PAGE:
Hunting with Thoreau


Sometimes it seems like I am off topic more than on.

The mission is reading, but since I’m reading about fishing, I end up looking at the words but thinking about fishing and completely missing out on what’s happening on the page.

This is probably part of the goal of an outdoors writer because the audience might enjoy the book thanks to the memories it conjured rather than the words themselves. I have found that there is a place for tangent thinking as long as one realizes and does not assume the author meant the conversation to go there. It is dangerous to mold words to manipulate meaning today because loud mobs are looking to convince you to join their chaos by appealing to emotion in the absence of fortified logic. The recipe is simple, like filling out a political Mad Lib.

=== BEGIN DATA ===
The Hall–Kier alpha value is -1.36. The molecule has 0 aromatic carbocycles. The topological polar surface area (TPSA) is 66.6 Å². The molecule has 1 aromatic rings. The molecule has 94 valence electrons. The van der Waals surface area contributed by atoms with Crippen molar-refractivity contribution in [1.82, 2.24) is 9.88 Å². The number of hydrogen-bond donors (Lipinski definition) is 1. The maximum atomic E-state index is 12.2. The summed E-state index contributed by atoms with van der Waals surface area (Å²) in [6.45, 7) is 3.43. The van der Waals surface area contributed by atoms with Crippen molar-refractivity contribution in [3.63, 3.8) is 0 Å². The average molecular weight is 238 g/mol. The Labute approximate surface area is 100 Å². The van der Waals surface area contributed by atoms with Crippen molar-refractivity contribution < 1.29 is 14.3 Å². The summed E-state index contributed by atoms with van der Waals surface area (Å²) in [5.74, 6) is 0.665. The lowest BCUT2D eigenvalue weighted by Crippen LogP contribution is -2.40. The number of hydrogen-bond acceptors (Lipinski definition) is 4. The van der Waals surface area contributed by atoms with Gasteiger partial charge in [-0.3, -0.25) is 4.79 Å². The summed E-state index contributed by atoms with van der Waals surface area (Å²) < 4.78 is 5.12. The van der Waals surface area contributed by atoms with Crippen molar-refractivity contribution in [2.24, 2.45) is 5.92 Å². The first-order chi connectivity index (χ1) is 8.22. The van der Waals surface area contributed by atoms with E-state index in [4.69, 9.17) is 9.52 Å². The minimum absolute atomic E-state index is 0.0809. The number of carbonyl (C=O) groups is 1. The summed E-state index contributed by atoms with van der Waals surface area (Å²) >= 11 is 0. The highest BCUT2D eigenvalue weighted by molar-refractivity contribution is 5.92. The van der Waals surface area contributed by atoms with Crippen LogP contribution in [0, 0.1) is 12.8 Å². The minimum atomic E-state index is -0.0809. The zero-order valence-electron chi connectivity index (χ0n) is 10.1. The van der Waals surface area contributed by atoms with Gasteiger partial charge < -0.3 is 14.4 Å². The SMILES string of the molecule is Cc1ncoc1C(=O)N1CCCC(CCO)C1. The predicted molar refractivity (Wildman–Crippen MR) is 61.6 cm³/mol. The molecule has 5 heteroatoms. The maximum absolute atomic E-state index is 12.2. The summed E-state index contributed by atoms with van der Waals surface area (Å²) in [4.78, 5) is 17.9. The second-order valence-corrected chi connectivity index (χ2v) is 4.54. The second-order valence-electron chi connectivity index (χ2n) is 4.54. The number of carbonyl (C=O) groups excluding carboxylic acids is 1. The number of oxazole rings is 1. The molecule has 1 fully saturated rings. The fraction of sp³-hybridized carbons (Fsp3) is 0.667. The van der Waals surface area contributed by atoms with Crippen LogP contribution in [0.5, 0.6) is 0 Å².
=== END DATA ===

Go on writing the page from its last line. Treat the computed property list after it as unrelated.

“If (insert oversimplified statement about a side with which you disagree), then you’re part of the problem.”

Anyway, with the coming of spring came an impulse to dive back into Thoreau which I do once a year when I feel the need for some Transcendentalism.

While living at Walden Pond, Thoreau wrote:

“The mass of men lead lives of quiet desperation… A stereotyped but unconscious despair is concealed even under what are called games and amusements of mankind.”

On my latest grouse debacle, I thought about that. Was this amusing?

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